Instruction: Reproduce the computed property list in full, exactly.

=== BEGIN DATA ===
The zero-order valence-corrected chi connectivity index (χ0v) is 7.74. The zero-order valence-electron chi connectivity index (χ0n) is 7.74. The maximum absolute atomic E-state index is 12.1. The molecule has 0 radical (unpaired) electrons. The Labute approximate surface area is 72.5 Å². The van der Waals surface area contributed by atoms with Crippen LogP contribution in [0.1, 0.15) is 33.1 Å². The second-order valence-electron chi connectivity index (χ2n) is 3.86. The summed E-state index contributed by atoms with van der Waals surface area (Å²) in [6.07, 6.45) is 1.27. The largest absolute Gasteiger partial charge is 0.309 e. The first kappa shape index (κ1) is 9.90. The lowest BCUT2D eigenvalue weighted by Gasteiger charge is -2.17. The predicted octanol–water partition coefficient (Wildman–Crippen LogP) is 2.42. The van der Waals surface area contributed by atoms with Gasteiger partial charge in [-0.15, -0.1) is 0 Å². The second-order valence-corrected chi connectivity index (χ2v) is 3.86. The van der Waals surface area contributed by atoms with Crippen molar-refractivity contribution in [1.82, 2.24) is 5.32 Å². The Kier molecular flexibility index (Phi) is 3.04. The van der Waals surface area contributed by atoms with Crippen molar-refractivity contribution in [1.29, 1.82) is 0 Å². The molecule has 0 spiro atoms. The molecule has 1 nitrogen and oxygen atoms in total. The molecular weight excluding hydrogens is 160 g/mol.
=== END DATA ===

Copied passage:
The zero-order valence-corrected chi connectivity index (χ0v) is 7.74. The zero-order valence-electron chi connectivity index (χ0n) is 7.74. The maximum absolute atomic E-state index is 12.1. The molecule has 0 radical (unpaired) electrons. The Labute approximate surface area is 72.5 Å². The van der Waals surface area contributed by atoms with Crippen LogP contribution in [0.1, 0.15) is 33.1 Å². The second-order valence-electron chi connectivity index (χ2n) is 3.86. The summed E-state index contributed by atoms with van der Waals surface area (Å²) in [6.07, 6.45) is 1.27. The largest absolute Gasteiger partial charge is 0.309 e. The first kappa shape index (κ1) is 9.90. The lowest BCUT2D eigenvalue weighted by Gasteiger charge is -2.17. The predicted octanol–water partition coefficient (Wildman–Crippen LogP) is 2.42. The van der Waals surface area contributed by atoms with Gasteiger partial charge in [-0.15, -0.1) is 0 Å². The second-order valence-corrected chi connectivity index (χ2v) is 3.86. The van der Waals surface area contributed by atoms with Crippen molar-refractivity contribution in [1.82, 2.24) is 5.32 Å². The Kier molecular flexibility index (Phi) is 3.04. The van der Waals surface area contributed by atoms with Crippen molar-refractivity contribution in [1.29, 1.82) is 0 Å². The molecule has 0 spiro atoms. The molecule has 1 nitrogen and oxygen atoms in total. The molecular weight excluding hydrogens is 160 g/mol.